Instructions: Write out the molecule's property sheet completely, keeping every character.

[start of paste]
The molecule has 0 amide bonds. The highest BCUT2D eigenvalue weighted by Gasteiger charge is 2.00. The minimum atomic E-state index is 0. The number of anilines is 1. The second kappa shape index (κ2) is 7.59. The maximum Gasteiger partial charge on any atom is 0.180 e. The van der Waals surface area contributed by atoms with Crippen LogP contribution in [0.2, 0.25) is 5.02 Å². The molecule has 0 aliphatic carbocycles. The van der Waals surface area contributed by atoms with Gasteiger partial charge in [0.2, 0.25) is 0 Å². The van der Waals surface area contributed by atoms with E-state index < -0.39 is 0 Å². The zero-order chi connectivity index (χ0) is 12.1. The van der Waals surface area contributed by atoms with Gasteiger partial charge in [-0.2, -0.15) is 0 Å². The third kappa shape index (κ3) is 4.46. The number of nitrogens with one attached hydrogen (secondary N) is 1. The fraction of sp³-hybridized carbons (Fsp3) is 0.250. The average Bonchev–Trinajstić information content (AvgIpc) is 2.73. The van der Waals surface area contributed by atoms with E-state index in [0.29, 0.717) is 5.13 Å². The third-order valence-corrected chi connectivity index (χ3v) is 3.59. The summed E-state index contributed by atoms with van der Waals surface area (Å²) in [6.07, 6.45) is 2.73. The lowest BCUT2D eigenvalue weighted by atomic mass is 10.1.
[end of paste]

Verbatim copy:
The molecule has 0 amide bonds. The highest BCUT2D eigenvalue weighted by Gasteiger charge is 2.00. The minimum atomic E-state index is 0. The number of anilines is 1. The second kappa shape index (κ2) is 7.59. The maximum Gasteiger partial charge on any atom is 0.180 e. The van der Waals surface area contributed by atoms with Crippen LogP contribution in [0.2, 0.25) is 5.02 Å². The molecule has 0 aliphatic carbocycles. The van der Waals surface area contributed by atoms with Gasteiger partial charge in [0.2, 0.25) is 0 Å². The van der Waals surface area contributed by atoms with E-state index < -0.39 is 0 Å². The zero-order chi connectivity index (χ0) is 12.1. The van der Waals surface area contributed by atoms with Gasteiger partial charge in [-0.2, -0.15) is 0 Å². The third kappa shape index (κ3) is 4.46. The number of nitrogens with one attached hydrogen (secondary N) is 1. The fraction of sp³-hybridized carbons (Fsp3) is 0.250. The average Bonchev–Trinajstić information content (AvgIpc) is 2.73. The van der Waals surface area contributed by atoms with E-state index in [0.29, 0.717) is 5.13 Å². The third-order valence-corrected chi connectivity index (χ3v) is 3.59. The summed E-state index contributed by atoms with van der Waals surface area (Å²) in [6.07, 6.45) is 2.73. The lowest BCUT2D eigenvalue weighted by atomic mass is 10.1.